The Norfolk and Western: A History

by E. F. Pat Striplin

published by the Norfolk and Western Railway Company, 1981. 396pp.

Review by Dannielle Hall

In this day and age, corporations making billions of dollars no longer possess the ability to inspire the American public with feelings of awe. The reason is simple: successful corporations are ubiquitous. However, the public often tends to neglect the arduous history that fashioned these industrial Leviathans into their modern status in society. With the scent of a large merger in the air, the Norfolk and Western corporation realized that they should commission a company history to inspire and remind their employees of the path to railway domination and ultimate success. With this aim in mind, the company president appointed E.F. Pat Striplin to play the instructive role of Benjamin Franklin to coal miners and desk clerks.

Though he never asserts his thesis explicitly, Striplin's hope is that he will present a history of high interest to the average reader, i.e. the employee or friend of Norfolk and Western, using informal interviews as a way to humanize his statistics. This point taken as a substitute for a thematic argument, one could assume that he constructed a narrative that placed the experiences of the common railroad man as the focus of analysis. Apparently, Striplin ignored his original hopes for the bulk of his lengthy narrative does not convey the experiences of the employees but rather describes the efforts of company presidents and directors.

Striplin begins his analysis in post-bellium Virginia with William Mahone and Henry Fink - two men he sees directly shaping the future Norfolk and Western. Their significance is clear - they forced the budding Norfolk and Western to be prim and efficient thus placing the corporation on the path to wealth. According to Striplin, the Norfolk and Western continued to conduct great business through several depressions and government takeovers solely because of its efficient and honest leaders . For example, Frederick Kimball skillfully guided the corporation through the more turbulent times of the 1940-1950's while simultaneously expanding the railroad and its gross profit. Striplin attributes this to Kimball's administrative ability but also to his character and reputation. He eulogizes Kimball as a great leader who never forgot the importance of integrity in business. Interestingly, Striplin applies this gentle description to the majority of presidents and CEO's who held the reins of the Norfolk and Western. His sugary descriptions render his history bland and weak in content for his never fully describes the internal tensions inherent in any corporate history.

The only point at which Striplin leaves this too perfect rendition of company history is his chapter on the 1970's. When analyzing the turbulent strike by the Brotherhood of Railway and Airline Clerks (BRAC), his attention shifts only briefly to the actual employees who started the strike. He lists the events as such, "Thousands of employees were jolted out of their accustomed jobs and routines and many non-union employees spent months living in strange surroundings, working a strange job, and having strangers as company" (364). He briefly accounts for the results of the labor strikes: decreased numbers of employees, longer hours for all, and frequent picketing by labor unions. However, his analysis fails in two respects. Primarily, he neglects to account for the events that led up to the strike and why the employees picketed for their jobs. Secondly, even as he discusses a movement started by employees, he looks at the events from the viewpoint of the administration; noting their "generous" cooperation and support of the strike. Striplin does inject first person narratives of employees but he constricts these interviews to people who both praised the administration and remained loyal to the company throughout the strike. While tackling one of the more interesting events in recent railway history Striplin limits himself, as he does in all aspects of his historical account, to a description of a few carefully chosen and unapproachable leaders.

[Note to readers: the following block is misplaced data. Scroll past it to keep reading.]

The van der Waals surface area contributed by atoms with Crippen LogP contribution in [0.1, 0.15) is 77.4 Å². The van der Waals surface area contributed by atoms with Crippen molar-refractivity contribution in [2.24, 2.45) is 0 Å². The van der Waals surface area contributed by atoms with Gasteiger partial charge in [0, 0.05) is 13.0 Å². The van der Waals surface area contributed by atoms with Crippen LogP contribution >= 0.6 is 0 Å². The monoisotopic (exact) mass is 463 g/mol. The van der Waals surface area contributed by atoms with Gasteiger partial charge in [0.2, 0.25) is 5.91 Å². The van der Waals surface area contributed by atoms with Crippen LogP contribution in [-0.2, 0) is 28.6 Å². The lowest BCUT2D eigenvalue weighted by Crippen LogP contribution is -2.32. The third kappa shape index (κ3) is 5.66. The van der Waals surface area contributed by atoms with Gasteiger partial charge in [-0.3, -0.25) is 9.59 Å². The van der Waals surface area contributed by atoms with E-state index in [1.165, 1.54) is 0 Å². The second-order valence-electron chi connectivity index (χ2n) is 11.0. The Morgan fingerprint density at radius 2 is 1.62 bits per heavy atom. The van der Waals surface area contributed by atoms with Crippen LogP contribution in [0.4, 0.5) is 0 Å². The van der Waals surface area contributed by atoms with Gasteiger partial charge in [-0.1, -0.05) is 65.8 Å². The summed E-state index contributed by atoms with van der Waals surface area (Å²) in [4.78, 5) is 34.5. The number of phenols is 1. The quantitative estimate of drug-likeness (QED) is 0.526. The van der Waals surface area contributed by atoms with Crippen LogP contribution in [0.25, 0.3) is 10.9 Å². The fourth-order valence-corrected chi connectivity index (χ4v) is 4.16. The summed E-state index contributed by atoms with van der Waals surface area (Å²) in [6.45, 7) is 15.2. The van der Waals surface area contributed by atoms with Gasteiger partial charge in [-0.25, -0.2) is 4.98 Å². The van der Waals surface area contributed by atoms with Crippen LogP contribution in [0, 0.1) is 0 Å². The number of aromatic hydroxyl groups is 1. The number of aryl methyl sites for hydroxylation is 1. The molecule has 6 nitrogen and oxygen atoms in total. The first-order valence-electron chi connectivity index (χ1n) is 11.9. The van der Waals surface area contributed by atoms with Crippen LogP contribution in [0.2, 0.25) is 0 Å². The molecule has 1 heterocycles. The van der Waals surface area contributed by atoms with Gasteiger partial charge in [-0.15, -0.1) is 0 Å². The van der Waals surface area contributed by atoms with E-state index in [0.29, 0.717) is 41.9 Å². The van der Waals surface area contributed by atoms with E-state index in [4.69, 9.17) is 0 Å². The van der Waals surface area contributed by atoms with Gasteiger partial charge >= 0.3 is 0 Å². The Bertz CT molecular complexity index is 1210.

The "average reader" can easily pick up these flaws in Striplin's history of the Norfolk and Western. Indeed, what may be more interesting than digesting Striplin's account is to ponder what stones he left unturned in his analysis. For example, he glosses over the real social changes caused by the Norfolk and Western, particularly those in the city of Roanoke. He also neglects to show how the decisions made by these beneficent presidents and directors changed and affected the lives of those within the corporation. He seems content to merely list numbers, statistics, and mergers. Striplin should have asked himself the more difficult questions: those focusing on the external and internal changes the Norfolk and Western inflicted upon society and its institutions. Since Striplin did not ask these questions, Norfolk and Western: A History remains a slew of well-strung facts to "the average reader".

--Dannielle Hall